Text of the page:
The /r/scotch community kind of has a thing going against Dalmore. Take, in point, this (really funny) meme:
I agree with a lot of the qualms. For one, it’s relatively pricey. The biggest gripe seems to be because it is typically bottled at 40% and chill filtered, which reduces a lot of the strength that whisky aficionados enjoy. “Watery palate” is a good descriptor.
It’s not a challenge to drink (it’s very much a dessert dram), but I actually quite like it. This weekend, we finally went into the OneUp Bar, which is across the street from the Whisky Shop and a bar that we’ve wandered past probably close to a 100 times by now without wandering in. We were skeptical of the cocktails at the OneUp bar, but the first page of their menu was a flight of Dalmore 12, 16, and 18. for only $36 (the Dalmore 18 alone was $29). Our (very generous, very funny) bartender ended up giving us good sized pours, which aided the tasting and our enjoyment of the drams.
- Score - 7/107/10
Nose: Raisin cookie, pears, strawberry, white grapes, and apples. Sweet chocolates and caramel.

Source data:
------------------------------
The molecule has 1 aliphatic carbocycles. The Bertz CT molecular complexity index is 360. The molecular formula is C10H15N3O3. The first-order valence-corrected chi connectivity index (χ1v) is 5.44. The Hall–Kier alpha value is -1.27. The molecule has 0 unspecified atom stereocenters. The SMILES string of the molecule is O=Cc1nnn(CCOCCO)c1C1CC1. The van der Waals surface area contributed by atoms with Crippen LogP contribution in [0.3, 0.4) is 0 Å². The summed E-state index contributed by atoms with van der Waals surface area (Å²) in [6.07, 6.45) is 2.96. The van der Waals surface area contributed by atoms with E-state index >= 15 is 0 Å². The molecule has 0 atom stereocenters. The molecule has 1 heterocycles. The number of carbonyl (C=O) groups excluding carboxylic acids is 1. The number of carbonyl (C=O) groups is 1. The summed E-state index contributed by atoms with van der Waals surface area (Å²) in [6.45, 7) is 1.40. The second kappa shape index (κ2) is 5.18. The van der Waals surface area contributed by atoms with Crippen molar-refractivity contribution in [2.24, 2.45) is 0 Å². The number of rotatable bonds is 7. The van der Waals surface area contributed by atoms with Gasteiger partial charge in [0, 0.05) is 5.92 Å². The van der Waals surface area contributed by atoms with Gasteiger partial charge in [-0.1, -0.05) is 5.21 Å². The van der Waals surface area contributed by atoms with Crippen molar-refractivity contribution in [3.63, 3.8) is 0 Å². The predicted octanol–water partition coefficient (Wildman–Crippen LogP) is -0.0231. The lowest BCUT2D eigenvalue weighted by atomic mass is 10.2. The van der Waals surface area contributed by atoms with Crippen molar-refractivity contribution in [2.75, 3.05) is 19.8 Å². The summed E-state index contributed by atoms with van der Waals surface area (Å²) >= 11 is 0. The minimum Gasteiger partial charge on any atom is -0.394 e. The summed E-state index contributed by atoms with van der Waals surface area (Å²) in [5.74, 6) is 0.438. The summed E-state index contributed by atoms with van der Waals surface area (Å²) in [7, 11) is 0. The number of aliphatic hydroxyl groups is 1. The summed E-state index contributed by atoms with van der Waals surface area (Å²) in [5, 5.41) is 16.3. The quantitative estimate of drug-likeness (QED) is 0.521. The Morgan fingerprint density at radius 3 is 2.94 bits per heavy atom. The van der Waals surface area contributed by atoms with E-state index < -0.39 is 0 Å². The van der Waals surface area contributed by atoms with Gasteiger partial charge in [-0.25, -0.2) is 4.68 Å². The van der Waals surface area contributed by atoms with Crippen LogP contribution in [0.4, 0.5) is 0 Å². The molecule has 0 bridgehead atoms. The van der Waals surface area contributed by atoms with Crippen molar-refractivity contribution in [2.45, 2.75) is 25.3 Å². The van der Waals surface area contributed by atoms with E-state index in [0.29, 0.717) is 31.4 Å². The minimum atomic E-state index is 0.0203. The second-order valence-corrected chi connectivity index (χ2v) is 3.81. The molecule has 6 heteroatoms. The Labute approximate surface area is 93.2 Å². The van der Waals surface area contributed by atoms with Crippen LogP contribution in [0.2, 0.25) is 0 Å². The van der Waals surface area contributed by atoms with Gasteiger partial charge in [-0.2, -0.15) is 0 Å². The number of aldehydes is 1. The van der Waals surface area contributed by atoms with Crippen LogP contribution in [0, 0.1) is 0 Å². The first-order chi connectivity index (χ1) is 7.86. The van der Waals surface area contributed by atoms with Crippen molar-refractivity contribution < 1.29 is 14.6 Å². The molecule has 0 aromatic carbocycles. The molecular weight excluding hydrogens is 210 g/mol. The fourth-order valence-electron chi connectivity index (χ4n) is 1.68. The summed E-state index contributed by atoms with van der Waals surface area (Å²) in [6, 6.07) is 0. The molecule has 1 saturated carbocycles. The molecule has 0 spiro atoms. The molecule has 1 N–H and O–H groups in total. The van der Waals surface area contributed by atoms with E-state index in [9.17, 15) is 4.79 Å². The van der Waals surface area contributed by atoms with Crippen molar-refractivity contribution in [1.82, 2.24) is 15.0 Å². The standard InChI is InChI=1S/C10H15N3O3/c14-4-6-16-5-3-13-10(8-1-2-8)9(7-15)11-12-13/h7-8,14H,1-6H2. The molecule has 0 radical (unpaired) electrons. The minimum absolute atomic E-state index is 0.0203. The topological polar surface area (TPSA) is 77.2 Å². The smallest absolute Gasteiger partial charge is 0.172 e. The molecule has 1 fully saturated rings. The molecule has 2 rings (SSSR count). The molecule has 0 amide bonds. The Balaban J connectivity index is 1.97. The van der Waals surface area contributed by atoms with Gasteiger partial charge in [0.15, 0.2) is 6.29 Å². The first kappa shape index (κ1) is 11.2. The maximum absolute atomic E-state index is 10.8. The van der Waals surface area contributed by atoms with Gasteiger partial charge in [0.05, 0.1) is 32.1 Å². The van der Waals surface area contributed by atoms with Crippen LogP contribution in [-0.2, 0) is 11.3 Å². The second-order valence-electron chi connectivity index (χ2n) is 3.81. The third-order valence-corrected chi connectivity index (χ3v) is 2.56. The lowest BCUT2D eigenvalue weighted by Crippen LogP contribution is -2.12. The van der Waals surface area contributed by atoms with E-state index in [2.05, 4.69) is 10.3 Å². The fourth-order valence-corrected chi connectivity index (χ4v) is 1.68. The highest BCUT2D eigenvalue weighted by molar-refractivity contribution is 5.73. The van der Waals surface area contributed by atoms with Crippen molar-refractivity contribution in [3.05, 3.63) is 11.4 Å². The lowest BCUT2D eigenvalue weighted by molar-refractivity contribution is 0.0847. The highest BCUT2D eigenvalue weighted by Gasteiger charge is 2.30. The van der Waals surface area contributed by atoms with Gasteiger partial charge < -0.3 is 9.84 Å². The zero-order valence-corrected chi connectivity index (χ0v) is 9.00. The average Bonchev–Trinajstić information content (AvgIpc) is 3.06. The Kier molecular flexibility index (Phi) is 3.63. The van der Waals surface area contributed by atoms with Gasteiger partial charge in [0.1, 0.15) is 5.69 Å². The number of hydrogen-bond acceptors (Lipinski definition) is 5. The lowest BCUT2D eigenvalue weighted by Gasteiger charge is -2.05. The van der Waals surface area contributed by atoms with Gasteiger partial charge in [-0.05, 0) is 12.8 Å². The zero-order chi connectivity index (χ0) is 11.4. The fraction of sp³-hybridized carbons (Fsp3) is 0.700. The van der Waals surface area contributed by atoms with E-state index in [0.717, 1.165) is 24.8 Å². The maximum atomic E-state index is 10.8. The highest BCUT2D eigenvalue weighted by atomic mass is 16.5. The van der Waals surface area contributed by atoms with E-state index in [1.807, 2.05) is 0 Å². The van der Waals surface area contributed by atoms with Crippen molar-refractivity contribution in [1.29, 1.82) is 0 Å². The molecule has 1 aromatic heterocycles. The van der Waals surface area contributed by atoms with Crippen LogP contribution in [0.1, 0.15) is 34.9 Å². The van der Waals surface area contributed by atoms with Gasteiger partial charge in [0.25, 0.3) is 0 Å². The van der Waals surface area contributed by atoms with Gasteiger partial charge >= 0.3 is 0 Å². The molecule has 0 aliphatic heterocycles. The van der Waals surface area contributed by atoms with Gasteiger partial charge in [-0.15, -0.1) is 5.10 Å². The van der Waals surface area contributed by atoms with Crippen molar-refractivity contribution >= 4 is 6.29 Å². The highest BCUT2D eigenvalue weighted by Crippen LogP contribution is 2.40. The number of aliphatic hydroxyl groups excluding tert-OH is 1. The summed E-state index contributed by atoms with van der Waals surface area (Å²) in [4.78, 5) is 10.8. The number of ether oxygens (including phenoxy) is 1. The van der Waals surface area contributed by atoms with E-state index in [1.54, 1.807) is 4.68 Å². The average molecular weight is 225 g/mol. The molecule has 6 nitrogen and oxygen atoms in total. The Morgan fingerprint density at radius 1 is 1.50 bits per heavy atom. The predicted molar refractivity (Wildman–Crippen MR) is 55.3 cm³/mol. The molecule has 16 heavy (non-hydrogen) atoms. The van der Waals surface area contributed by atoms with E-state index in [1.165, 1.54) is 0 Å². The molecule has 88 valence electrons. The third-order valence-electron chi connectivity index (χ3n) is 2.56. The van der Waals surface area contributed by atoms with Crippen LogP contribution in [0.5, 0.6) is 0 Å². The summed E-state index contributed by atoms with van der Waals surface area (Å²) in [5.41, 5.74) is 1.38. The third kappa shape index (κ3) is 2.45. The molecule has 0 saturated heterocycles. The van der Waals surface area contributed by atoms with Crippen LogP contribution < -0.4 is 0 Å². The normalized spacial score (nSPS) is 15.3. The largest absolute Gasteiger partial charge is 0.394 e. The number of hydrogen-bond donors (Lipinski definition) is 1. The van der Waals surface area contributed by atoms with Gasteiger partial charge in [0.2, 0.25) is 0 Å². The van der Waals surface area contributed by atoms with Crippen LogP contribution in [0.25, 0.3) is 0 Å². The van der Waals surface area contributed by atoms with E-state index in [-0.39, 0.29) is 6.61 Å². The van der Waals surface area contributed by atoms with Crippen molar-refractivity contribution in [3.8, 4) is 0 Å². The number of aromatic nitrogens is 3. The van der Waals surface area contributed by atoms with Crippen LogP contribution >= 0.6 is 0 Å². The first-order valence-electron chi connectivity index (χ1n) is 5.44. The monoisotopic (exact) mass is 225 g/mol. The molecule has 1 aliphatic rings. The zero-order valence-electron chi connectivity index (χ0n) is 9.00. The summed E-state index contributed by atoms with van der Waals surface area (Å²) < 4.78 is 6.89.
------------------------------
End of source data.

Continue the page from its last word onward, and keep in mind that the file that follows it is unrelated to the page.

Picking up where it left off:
Palate: Tangerines, golden raisins, light floral spring water on the front palate, then dark rum cake mid-palate with strong sherry, some caramel and finishes with some coffee tannins. Light-bodied.
Overall: 7/10. Quite good. Enjoyable but I understand why people complain it’s a bit watery and light bodied.
Bought for: $36 for flight of all 3 Dalmores
- Age: 12 years
- ABV: 40%
- Cask: White oak ex-bourbon casks and Matusalem Oloroso sherry casks. First 9 years are in the bourbon barrels and the remaining 3 are in sherry butts
- Founded by Alexander Matheson, who made a fortune in the Chinese opium trade and retired to Scotland at only 34 years old. He never operated it but instead leased it to the Sunderland family, who were the ones who actually ran the distillery.
- Later purchased by the Mackenzie family, who were the ones who started the stag crest on the bottles. The Mackenzie clan’s chief had legendarily saved the Scottish King, Alexander III, from a charging royal stag and in gratitude, Alexander III bestowed upon the Mackenzie clan the right to use the royal stag as a symbol.